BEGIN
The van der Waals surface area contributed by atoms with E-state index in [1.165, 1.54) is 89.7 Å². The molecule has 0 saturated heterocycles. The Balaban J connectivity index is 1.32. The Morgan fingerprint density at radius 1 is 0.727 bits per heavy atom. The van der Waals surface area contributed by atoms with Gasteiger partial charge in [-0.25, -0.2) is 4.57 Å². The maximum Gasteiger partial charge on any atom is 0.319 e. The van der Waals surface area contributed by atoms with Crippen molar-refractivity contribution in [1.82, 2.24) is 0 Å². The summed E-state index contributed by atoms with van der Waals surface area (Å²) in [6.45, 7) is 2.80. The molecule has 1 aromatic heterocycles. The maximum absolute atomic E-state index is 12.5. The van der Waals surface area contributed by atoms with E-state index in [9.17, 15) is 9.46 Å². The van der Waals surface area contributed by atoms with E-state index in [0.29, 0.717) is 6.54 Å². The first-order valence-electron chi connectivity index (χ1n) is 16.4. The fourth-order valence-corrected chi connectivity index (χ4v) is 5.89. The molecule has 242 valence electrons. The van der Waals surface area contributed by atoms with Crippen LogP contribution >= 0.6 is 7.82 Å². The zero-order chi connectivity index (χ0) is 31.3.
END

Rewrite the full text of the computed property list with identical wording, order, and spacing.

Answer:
The van der Waals surface area contributed by atoms with E-state index in [1.165, 1.54) is 89.7 Å². The molecule has 0 saturated heterocycles. The Balaban J connectivity index is 1.32. The Morgan fingerprint density at radius 1 is 0.727 bits per heavy atom. The van der Waals surface area contributed by atoms with Gasteiger partial charge in [-0.25, -0.2) is 4.57 Å². The maximum Gasteiger partial charge on any atom is 0.319 e. The van der Waals surface area contributed by atoms with Crippen molar-refractivity contribution in [1.82, 2.24) is 0 Å². The summed E-state index contributed by atoms with van der Waals surface area (Å²) in [6.45, 7) is 2.80. The molecule has 1 aromatic heterocycles. The maximum absolute atomic E-state index is 12.5. The van der Waals surface area contributed by atoms with E-state index in [9.17, 15) is 9.46 Å². The van der Waals surface area contributed by atoms with E-state index in [0.29, 0.717) is 6.54 Å². The first-order valence-electron chi connectivity index (χ1n) is 16.4. The fourth-order valence-corrected chi connectivity index (χ4v) is 5.89. The molecule has 242 valence electrons. The van der Waals surface area contributed by atoms with Crippen LogP contribution >= 0.6 is 7.82 Å². The zero-order chi connectivity index (χ0) is 31.3.